Fig. 10. Reaction of litterresiduesand surfacehorizonsof the


mineralsoil as a functionof age of surface.

Organiccarbonand nitrogen
The organiccarbon and nitrogentime functionsforthe sequence as a whole do not
presentsuch a regularpictureas duringthe earlysuccessionalstages. This is due partly
to the difficulty
experiencedin the oldersitesin samplingat a standardsituationrelative
to the previousand presentvegetationunits,and to the small numberof samples.There

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at GlacierBay
Soil development

442

whichmakeforvariabilityincluding
are also a numberofotherinvestigationaldifficulties
the fact that owingto the variable amountof > 2 mm. fractionin different
profilesthe
amountsof fineearthare not strictlycomparable. Always a source of variability,this
factorbecomesmoreimportantin the oldersoilssampledwherethe percentagesof coarse
REACTION (pH)
4.0
180

5.0

6.0

70

8.0
28yrs
yrs.

,3\\570yrs.yrs.

yrs.

122yrs

m) 6 -

i"

\\\

w 12

18in the reactionchangeswithdepthin


Fig. 11. Differences
soils of different
ages.
Pioneer

Alder

stages prc

f ote

5.013

4.0

/
X/

X /

01
3.0
0

10

100

150

20-

1.0

50

ESTIMATEDSURFACEAGE (years)
Fig. 12. Organiccarbonaccumulationwithinthe mineral
soil and forestfloor.

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200

ROBERT

L. CROCKER AND JACK MAJOR

443

materialare higher. Despite this a usefulpictureof the rate of accumulationof organic


carbonand nitrogenrelativeto time (vegetationsuccessionalstages) is obtained.
Overthe periodofthe wholechronosequenceorganiccarbonaccumulatesin the upper
18 in. (46 cm.) of mineralsoil at a fairlyregularrate of about 15 g./sq.m.per annum
(Fig. 12).
ORGANIC CARBON(Kgs./metre/inchcolumn)
0.1

Oy

LOyrs.

024
r

20
I -

/
Ig
Fig. 13. The distributionof organiccarbonwithdepthin soils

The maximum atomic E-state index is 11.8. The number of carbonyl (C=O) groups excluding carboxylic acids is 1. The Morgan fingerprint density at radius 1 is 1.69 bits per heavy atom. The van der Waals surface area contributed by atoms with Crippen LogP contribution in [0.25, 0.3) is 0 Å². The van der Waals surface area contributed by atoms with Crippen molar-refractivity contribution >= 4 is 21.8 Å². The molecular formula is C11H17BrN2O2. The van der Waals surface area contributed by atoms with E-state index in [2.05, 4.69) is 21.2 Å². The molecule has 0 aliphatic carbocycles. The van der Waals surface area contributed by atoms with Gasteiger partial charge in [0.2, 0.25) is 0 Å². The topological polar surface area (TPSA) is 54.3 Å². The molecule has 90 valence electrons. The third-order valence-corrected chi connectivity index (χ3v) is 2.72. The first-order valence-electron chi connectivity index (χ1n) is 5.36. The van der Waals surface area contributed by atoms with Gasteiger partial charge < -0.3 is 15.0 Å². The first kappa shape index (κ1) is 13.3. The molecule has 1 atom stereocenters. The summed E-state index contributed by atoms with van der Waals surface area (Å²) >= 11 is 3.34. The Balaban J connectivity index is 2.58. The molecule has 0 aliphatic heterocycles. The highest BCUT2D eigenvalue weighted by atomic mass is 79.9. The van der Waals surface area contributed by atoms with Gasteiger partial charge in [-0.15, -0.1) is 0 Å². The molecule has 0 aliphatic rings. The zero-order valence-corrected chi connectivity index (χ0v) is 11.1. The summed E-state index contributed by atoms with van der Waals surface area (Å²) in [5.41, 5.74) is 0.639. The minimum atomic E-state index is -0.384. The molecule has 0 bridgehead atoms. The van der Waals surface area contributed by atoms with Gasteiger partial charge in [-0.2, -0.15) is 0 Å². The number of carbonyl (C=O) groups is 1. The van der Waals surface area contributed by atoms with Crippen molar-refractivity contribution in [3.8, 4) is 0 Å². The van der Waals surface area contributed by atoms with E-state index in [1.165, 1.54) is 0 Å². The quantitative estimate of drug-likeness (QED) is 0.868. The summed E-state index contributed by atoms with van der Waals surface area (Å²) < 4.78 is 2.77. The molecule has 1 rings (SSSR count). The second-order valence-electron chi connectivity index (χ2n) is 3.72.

of different
ages.
Pioneer -

es

Alder sta.

250
0)
?

200 -

E
z

//~?

I -I
0g

50

100

150

200

ESTIMATEDSURFACEAGE (years)
total
in
the
nitrogencontentof soils on surfacesof varyingages.
Fig. 14. Differences

Thereis an extensionin depthof the organiccarbonprofilewithtimebut even in the


organiccarbonresidesin theupperoldestprofileof thesequence60 % of themineral-soil
most 6 in. (15 cm.). The patternof distributionof organiccarbon with depth,and the
downwardextensionas soil developmentproceeds,is shownin Fig. 13.
Total nitrogenfollowsmuchthe same accumulationpatternas organiccarbon(Fig. 14)

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Soil developmentat Glacier Bay

444

forestthereappears to be not onlya reductionin the


exceptthat in the spruce-dominant
rate ofaccumulationbut an actual declinein total amounts.This is moreapparentin the
forestfloor(see p. 445) than the mineralsoil.
profile
Duringthe vigorousalderthicketstage nitrogenaccumulatesin themineral-soil
at theaveragerate*of 1.5 g./sq.m.per annum,and in theforestfloor+ mineral-soil
system
at about 4-9 g./sq.m.per annum. Duringthe alder-sprucetransitionperiodthereis very
little increase in the wider system(mineralsoil+floor), but the total nitrogenin the
mineralsoil appears to continueto increaseslightlyas translocationfromthe forestfloor
organicresiduescontinues. However,the depth functionsfornitrogen(Fig. 15), which
NITROGEN(gms./metre/Il
inchcolumn)
4.0
TPyrs
-C

8.0
28yrsy

16

12.0

20.0

sys.

15

II

Fig. 15. The distributionof total nitrogenwithdepth.


0
(r

ALDER
34

30-4

o ioJ
.,

a:

-+

yr.

.0

5
5

1
lb
15,

THICKET
older

STAGE
48

20
20

I
0

SPRUCE

older
yr.

i 1 i
l105

I2

20

FOREST

Beor rrockCove

05

Bartlett Cove

b
20

J
0

5 ,0

15
'5

DEPTH (inches)
ratiosand theirvariationwithdepthat
Fig. 16. Carbon-nitrogen
the alder thicketand spruce-dominant
foreststages.

contrastverymarkedlyforthe oldersoils withthosefororganiccarbon,suggesta major


changein the patternof nitrogenwithinthe profilewiththe developmentof the spruce